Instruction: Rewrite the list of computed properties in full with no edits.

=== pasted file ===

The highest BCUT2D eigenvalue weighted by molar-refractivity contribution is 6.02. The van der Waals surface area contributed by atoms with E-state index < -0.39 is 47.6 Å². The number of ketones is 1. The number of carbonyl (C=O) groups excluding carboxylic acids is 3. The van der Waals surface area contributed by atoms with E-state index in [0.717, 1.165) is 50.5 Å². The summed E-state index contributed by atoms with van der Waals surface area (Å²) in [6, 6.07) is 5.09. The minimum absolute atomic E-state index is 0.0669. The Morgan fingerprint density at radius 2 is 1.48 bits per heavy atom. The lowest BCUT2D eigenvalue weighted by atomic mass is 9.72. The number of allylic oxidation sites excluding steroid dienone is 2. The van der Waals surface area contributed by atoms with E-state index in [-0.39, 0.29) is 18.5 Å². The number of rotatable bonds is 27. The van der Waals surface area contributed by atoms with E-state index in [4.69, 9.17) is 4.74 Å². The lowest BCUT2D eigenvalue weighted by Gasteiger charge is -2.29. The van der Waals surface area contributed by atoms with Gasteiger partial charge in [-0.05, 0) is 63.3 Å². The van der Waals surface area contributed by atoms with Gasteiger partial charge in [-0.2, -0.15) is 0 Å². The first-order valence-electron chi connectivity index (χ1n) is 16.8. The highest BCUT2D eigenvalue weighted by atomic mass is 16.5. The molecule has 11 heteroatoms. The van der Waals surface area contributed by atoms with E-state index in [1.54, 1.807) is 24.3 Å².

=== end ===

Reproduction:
The highest BCUT2D eigenvalue weighted by molar-refractivity contribution is 6.02. The van der Waals surface area contributed by atoms with E-state index < -0.39 is 47.6 Å². The number of ketones is 1. The number of carbonyl (C=O) groups excluding carboxylic acids is 3. The van der Waals surface area contributed by atoms with E-state index in [0.717, 1.165) is 50.5 Å². The summed E-state index contributed by atoms with van der Waals surface area (Å²) in [6, 6.07) is 5.09. The minimum absolute atomic E-state index is 0.0669. The Morgan fingerprint density at radius 2 is 1.48 bits per heavy atom. The lowest BCUT2D eigenvalue weighted by atomic mass is 9.72. The number of allylic oxidation sites excluding steroid dienone is 2. The van der Waals surface area contributed by atoms with E-state index in [-0.39, 0.29) is 18.5 Å². The number of rotatable bonds is 27. The van der Waals surface area contributed by atoms with E-state index in [4.69, 9.17) is 4.74 Å². The lowest BCUT2D eigenvalue weighted by Gasteiger charge is -2.29. The van der Waals surface area contributed by atoms with Gasteiger partial charge in [-0.05, 0) is 63.3 Å². The van der Waals surface area contributed by atoms with Gasteiger partial charge in [-0.2, -0.15) is 0 Å². The first-order valence-electron chi connectivity index (χ1n) is 16.8. The highest BCUT2D eigenvalue weighted by atomic mass is 16.5. The molecule has 11 heteroatoms. The van der Waals surface area contributed by atoms with E-state index in [1.54, 1.807) is 24.3 Å².